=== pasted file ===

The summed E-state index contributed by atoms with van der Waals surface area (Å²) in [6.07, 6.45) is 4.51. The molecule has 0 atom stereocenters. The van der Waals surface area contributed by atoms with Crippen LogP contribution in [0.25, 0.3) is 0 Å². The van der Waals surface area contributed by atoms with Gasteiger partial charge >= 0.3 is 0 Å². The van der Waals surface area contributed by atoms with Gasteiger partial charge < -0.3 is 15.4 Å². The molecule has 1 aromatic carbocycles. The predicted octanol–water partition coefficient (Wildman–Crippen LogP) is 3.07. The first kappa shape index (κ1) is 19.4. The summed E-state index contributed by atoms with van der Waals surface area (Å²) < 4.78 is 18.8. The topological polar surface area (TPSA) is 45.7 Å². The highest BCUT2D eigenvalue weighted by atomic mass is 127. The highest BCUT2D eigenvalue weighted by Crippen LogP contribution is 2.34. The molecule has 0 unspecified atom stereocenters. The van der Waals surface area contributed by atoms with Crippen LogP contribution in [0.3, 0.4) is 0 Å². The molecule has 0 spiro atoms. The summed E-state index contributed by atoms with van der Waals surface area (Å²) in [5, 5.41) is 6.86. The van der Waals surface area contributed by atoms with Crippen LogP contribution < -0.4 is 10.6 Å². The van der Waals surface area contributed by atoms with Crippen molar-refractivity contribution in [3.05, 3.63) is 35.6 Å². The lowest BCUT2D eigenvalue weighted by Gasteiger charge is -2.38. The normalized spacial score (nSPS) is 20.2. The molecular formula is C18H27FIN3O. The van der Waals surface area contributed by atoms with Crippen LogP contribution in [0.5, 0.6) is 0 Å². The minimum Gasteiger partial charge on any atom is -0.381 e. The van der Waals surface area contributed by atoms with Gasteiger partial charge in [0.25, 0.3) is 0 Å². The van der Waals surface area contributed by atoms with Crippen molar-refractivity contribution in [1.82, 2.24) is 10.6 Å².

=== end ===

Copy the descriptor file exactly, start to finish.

The summed E-state index contributed by atoms with van der Waals surface area (Å²) in [6.07, 6.45) is 4.51. The molecule has 0 atom stereocenters. The van der Waals surface area contributed by atoms with Crippen LogP contribution in [0.25, 0.3) is 0 Å². The van der Waals surface area contributed by atoms with Gasteiger partial charge >= 0.3 is 0 Å². The van der Waals surface area contributed by atoms with Gasteiger partial charge < -0.3 is 15.4 Å². The molecule has 1 aromatic carbocycles. The predicted octanol–water partition coefficient (Wildman–Crippen LogP) is 3.07. The first kappa shape index (κ1) is 19.4. The summed E-state index contributed by atoms with van der Waals surface area (Å²) < 4.78 is 18.8. The topological polar surface area (TPSA) is 45.7 Å². The highest BCUT2D eigenvalue weighted by atomic mass is 127. The highest BCUT2D eigenvalue weighted by Crippen LogP contribution is 2.34. The molecule has 0 unspecified atom stereocenters. The van der Waals surface area contributed by atoms with Crippen LogP contribution in [0.3, 0.4) is 0 Å². The molecule has 0 spiro atoms. The summed E-state index contributed by atoms with van der Waals surface area (Å²) in [5, 5.41) is 6.86. The van der Waals surface area contributed by atoms with Crippen LogP contribution < -0.4 is 10.6 Å². The van der Waals surface area contributed by atoms with Crippen molar-refractivity contribution in [3.05, 3.63) is 35.6 Å². The lowest BCUT2D eigenvalue weighted by Gasteiger charge is -2.38. The normalized spacial score (nSPS) is 20.2. The molecular formula is C18H27FIN3O. The van der Waals surface area contributed by atoms with Crippen LogP contribution in [0.5, 0.6) is 0 Å². The minimum Gasteiger partial charge on any atom is -0.381 e. The van der Waals surface area contributed by atoms with Gasteiger partial charge in [0.25, 0.3) is 0 Å². The van der Waals surface area contributed by atoms with Crippen molar-refractivity contribution in [1.82, 2.24) is 10.6 Å².